The new Prince of Persia game treads very familiar ground. As a fan of the original trilogy, I went into this new instalment with certain expectations, and have generally come away pretty satisfied. 2008’s Prince of Persia game was disappointingly easy (it was literally impossible to die) whereas The Forgotten Sands goes back to its roots: brilliant environmental puzzles with the occasional simple, repetitive, yet fun combat.
If you’ve played any of the recent PoP games, you’ll know what to expect. You play as the titular Prince, a highly acrobatic dude who can climb walls, swing from poles and leap across huge chasms – he’s incredibly easy and satisfying to control. I was playing the PC version of the game with an Xbox 360 control pad – I imagine using a keyboard and mouse would not be quite so intuitive, as some of the puzzles require some complicated combination of button presses, which are well suited to a gamepad.
The Forgotten Sands has nothing to do with the recent Prince of Persia movie, however it was clearly made to be released at the same time, likely to take advantage of the hype to increase sales. As a result, the game is vastly superior to the majority of game-movie tie-ins but it is mostly irrelevant to compare it to any. In most aspects its a very polished game – the platforming is refined to near perfection (the designers have had plenty of time to nail it, with this being the fifth modern PoP game); the combat is simple button mashing with a few special powers thrown in. It’s incredibly satisfying to cut your way through hordes of sand skeletons, most of them go down within one or two hits, but theres plenty of variety in them. The mini-bosses are a bit harder and require you to hack away at their ankles before they keel over allowing you to end them with a stylishly acrobatic move.
As with most Ubisoft games, the animations are excellent. Free running along walls and swinging from pole to pole is as realistic as it could be, forgiving the fact that most humans alive probably couldn’t dream of doing this stuff. The setting is fairly varied, albeit with a consistently ‘ruined’ feel. Everything is crumbling apart in this giant palace, and even though the Prince vocally wishes for stairs at one amusing point, you’ll be grateful there aren’t any since climbing up walls is where most of the fun comes from. Graphically, its nothing special – there’s some nice lighting effects and the sand monsters do look decent enough, but overall its a brown-textured, muddy-looking game which does the job well enough. The best visual moments come from the awesome climactic finale which takes place inside a huge sand storm, Bayonetta style. The frozen water effects looks kinda nice too.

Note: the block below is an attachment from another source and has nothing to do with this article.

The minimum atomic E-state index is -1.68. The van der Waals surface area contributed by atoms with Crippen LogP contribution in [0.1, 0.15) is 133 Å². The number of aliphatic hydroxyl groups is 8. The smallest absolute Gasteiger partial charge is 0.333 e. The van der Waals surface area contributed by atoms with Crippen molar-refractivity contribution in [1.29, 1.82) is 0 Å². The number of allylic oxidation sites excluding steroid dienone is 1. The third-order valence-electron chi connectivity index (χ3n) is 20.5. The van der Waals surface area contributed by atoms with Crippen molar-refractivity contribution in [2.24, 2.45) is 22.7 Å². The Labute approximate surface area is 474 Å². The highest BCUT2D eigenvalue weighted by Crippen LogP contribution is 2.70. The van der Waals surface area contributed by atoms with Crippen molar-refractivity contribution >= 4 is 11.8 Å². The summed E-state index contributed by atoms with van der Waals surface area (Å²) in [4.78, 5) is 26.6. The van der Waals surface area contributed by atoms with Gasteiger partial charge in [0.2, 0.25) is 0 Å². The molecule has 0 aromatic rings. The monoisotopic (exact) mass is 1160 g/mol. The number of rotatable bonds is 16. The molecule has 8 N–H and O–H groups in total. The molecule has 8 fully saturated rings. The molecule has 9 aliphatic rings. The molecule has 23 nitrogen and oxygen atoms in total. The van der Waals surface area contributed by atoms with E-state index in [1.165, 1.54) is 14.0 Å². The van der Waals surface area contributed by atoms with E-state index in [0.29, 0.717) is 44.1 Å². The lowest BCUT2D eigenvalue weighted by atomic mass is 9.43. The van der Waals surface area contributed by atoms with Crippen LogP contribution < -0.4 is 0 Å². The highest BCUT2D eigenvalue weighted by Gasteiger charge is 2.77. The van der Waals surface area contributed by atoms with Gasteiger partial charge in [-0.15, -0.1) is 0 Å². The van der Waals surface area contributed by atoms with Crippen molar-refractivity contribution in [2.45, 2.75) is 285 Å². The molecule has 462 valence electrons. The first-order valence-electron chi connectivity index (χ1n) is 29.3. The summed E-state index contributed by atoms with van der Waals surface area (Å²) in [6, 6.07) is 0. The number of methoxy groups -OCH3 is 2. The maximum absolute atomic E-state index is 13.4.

The original Prince’s voice actor is back, and he does a good job of narrating his way through certain bits of the game. He’s always been a likeable character throughout the original trilogy, but the supporting characters in The Forgotten Sands are rather forgettable, like the plot. Throughout the game, you’re essentially chasing your brother who’s slowly being taken over by a giant demon in an effort to save him and the rest of the kingdom from the sand army he foolishly released. I found myself enjoying it at the time, but since having finished it, I can safely say it predictable and uninspiring, but does enough to justify the Prince’s journey. It’s easy to ignore when the gameplay is so much fun though, and that counts for a lot.
As I said, I played the PC version of the game. This means I had to have an Ubisoft account, and be online constantly, thanks to Ubisoft’s ridiculous new DRM system. I feel strongly against the principle of their system, however it hasn’t been enough to stop me buying some of their new games. Ultimately, I didn’t have any issues with it – I was never booted back to the menu due to my connection dropping out, and the cloud-save system seemed to sync up easy enough. My home internet is very reliable though, and Ubisoft would do well to take note of the various horror stories people have reported. Not everyone has fast broadband yet.
Its easy for me to recommend The Forgotten Sands, particularly if you’ve enjoyed any of the previous games. Its very similar to the original trilogy however, so if you didn’t like those, you won’t be convinced by this one. Play it if you love quality level design, have an urge to slash your way through an army of sand skeletons and don’t mind a lacklustre story told within a 10-or-so hour play through. I don’t know how many more of these they intend to churn out, but this one’s a worthy addition to the series.